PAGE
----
IDF begins reinforcing, extending security barrier in Samaria

After spate of deadly attacks by terrorists who slipped through gaps in the fence, Israel begins reinforcing and extending security barrier.

By World Israel News Staff

Israel began new construction on Tuesday to reinforce and extend the security barrier extended in northern Samaria by some 45 kilometers (28 miles).

The move to strengthen the barrier comes after a spate of deadly terror attacks that began in late March, many of which were perpetrated by Palestinians who illegally crossed into Israel via gaps in the fence.

The new, 9 meter (30 feet) tall barrier will replace an aging security fence stretching from northern Samaria to the Bat Hefer region, which was originally built some 20 years ago.

The work is being carried out by the IDF’s Central Command and the Defense Ministry’s Dept. of Engineering and Construction.

“We are continuing our defensive efforts in the north by strengthening the Judea and Samaria security barrier and providing solutions for the Israeli home front,” Defense Minister Benny Gantz said in a statement on Wednesday.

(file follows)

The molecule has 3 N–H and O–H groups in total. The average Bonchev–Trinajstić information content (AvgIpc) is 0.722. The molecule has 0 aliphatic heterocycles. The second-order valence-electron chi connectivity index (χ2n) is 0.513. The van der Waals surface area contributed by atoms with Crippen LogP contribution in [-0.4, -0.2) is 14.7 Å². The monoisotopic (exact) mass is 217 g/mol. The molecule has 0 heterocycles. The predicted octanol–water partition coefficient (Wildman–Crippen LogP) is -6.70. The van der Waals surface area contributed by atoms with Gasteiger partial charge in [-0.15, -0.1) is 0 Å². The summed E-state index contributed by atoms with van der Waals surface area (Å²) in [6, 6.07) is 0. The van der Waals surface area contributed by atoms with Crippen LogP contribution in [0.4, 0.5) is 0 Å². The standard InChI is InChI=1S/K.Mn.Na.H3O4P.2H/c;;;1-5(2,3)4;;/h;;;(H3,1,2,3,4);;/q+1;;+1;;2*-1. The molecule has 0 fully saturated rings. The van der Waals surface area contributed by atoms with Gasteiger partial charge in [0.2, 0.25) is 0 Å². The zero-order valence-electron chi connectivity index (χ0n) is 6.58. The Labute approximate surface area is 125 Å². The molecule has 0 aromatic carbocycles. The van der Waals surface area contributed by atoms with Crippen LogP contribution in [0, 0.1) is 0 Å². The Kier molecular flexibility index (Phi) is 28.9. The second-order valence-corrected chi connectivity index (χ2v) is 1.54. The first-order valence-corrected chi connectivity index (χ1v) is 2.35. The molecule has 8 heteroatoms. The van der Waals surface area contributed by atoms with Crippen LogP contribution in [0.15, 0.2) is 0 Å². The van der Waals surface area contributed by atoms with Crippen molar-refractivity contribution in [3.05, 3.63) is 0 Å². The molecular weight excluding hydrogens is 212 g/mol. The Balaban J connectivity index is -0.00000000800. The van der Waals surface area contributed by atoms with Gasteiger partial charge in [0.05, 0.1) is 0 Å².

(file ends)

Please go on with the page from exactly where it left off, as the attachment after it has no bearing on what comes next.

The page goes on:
“These efforts constitute an integral part of our operational activity. Along with this, we will continue to operate against all threats we face in order to maintain the security of Israel’s civilians.”

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Although Israel constructed a barrier around Judea and Samaria during the second intifada, aimed at stopping suicide bombers and other terror attacks, the fence was never fully completed and has fallen into disrepair.

The lack of upkeep or enforcement at the barrier has seen tens of thousands of illegal Palestinian workers slip through the fence on a daily basis, with taxis and mini-buses waiting in plain sight to pick up the laborers on the Israeli side of the divider.

Israeli security forces have largely turned a blind eye to the issue in the past, but are facing increased pressure to strengthen the barrier after terrorists from the Jenin area illegally entered Israel and committed deadly attacks in Tel Aviv, Bnei Brak, and Elad.

A senior security official told Globes that “with or without breaches in the fence, anyone determined enough will be able to get into Israel… no closure can be entirely hermetic.”

The official added that “among those passing through gaps in the fence are permit-holders [Palestinians with Israeli work permits] who prefer it over the congested official checkpoints.”